Tuesday, 5 July 2016

Gentleman John Jackson and his Boxing Saloon

It's a delight to welcome Elizabeth Johns, who is about to duck into the ring with Gentleman John Jackson!

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Gentleman John Jackson
Gentleman John Jackson and his Boxing Saloon—a name and place canonized on the pages of many a Regency tale, and the chosen pastime for many a London gentleman who would not dare sully their hands with work.

How does a pugilist, born to a family of builders, come to bear the name Gentleman Jackson? A bare-knuckle fighter who only fought three times publicly, he only won twice. He managed to take down the reigning champion, Daniel Mendoza, in ten and a half minutes with nary a scratch, to become the champion of England in 1795. Not shabby for three showings.

Moreover, how did a pugilist, who made his living in fighting, manage to enthral the elite of London society? Celebrity. Yes, even the Georgians were susceptible. Combined with unscrupulous manners, elegant dress, and a proper drawl, Jackson found yet another winning combination.

pugilism

Jackson created rules for the sport, which required using fists alone, rather than the whole-body scrapping, hair holding, and kicking the sport had oft seen in practice. Despite the fact that he instituted some steps towards civilized sport, the matches lasted up to fifty rounds—each round lasting until one fighter was knocked off his feet. It was much later that gloves and shorter, timed rounds were instituted.

Jacksons room bond street
Although practising pugilism for sport was well-accepted, holding prize fights and the rowdy crowds and heavy betting that accompanied them was not looked upon favourably by the magistrates. Fights were held far from London, with as many as 20,000 spectators, while bets have been recorded as high as 50,000 pounds.


There is little explanation for why human nature enjoys watching flesh pound flesh. However, John Jackson was a self-made gentleman who capitalised on that very thing.

About the Author

Bestselling author Elizabeth Johns was first an avid reader, though she was a reluctant convert. It was Jane Austen's clever wit and unique turn of phrase that hooked Johns when she was "forced" to read Pride and Prejudice for a school assignment. She began writing when she ran out of her favorite author’s books and decided to try her hand at crafting a Regency romance novel. Her journey into publishing began with the release of Surrender the Past, book one of the Loring-Abbott Series. Johns makes no pretensions to Austen’s wit but hopes readers will perhaps laugh and find some enjoyment in her writing.

Johns attributes much of her inspiration to her mother, a retired English teacher. During their last summer together, Johns would sit on the porch swing and read her stories to her mother, who encouraged her to continue writing. Busy with multiple careers, including a professional job in the medical field, author and mother of small children, Johns squeezes in time for reading whenever possible.


Written content of this post copyright © Elizabeth Johns, 2016.

7 comments:

  1. thought we'd get a little more info, perhaps who some of his famous gentleman clients were.

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    1. Indeed. The most famous I read of was Lord Byron, and it was reported on some blogs the two had a relationship. I was unable to verify credible sources of any other illustrious clientele.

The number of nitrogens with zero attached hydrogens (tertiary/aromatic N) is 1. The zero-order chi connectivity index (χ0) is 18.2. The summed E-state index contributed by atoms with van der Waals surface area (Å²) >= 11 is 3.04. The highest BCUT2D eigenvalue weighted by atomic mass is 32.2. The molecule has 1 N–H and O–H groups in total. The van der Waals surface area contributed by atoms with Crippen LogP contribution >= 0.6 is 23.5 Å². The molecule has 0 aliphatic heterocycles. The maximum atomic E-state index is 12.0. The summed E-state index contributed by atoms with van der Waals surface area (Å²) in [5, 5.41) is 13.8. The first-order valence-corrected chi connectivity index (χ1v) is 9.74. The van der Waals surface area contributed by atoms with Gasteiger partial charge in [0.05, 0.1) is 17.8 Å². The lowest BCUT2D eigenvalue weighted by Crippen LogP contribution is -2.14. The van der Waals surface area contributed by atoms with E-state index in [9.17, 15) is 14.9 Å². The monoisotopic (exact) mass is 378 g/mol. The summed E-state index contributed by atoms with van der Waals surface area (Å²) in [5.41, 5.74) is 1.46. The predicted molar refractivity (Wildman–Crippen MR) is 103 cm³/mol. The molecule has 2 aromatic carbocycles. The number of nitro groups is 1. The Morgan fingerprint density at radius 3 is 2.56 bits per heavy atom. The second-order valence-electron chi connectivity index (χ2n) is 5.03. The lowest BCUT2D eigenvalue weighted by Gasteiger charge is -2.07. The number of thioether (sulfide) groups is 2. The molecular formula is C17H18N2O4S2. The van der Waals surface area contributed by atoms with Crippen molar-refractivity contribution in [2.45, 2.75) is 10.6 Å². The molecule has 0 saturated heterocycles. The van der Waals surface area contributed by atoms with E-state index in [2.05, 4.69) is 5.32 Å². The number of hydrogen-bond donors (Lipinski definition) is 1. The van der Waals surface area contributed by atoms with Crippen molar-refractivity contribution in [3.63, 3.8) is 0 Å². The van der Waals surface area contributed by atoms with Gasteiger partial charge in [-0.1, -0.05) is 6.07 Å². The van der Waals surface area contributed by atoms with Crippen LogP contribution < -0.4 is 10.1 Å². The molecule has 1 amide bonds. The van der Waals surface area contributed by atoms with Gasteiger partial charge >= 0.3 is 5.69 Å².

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    2. I've seen the claim about Jackson and Byron having a fling - one place said Byron claimed so in his journal. Byron's journals are on Project Gutenberg. Unless a) it was expurgated (possible) or b) he referred to G Jackson as something other than John or Jackson, this is not true. I was disappointed, actually, that I couldn't find that breath of scandal.

      What I am looking for tonight are primary sources for Gentleman John Jackson, and not finding a lot. I've found that he adopted his niece (states so on his tombstone), his brother Mason carved wood for printing illustrations - but the claim didn't have a reference - and this page states he's from a family of builders, again not citing a source.

      Anyone know of primary sources I can look at?

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    3. I shall see what I can find, though nothing springs immediately to mind!

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  2. Interestingly, Jackson's famous win over Mendoza [IIRC 1795, or 6] was won by using the expedient of hair-holding. Mendoza was vain about his long, wavy hair, Jackson shaved his head, which was usually a sign of a pugilist who was inclined to use hair-holding. Mendoza only had real trouble with two other pugilists, Jackson, and Humphries, who beat him very decisively in January 1788. [Yes, I've been researching; the WIP is about a gentleman who disguises himself as a pugilist to recoup the family fortunes through the side betting.] Many people called shame on Jackson for using hair-holding, but it was legal then, and in fact that fight was responsible for having it banned. Mendoza also had a school of boxing, which he opened in the latter part of 1787.

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    1. Even more interesting how he gained his nickname, then! I had not come across that tidbit. Thank you for sharing!

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    2. My understanding is the nickname came because he was a peacock, in regards to his manner of dress. I particularly remember reading about a red overcoat with gold buttons. He was also able to write and seemed to serve as a man of business for Byron.

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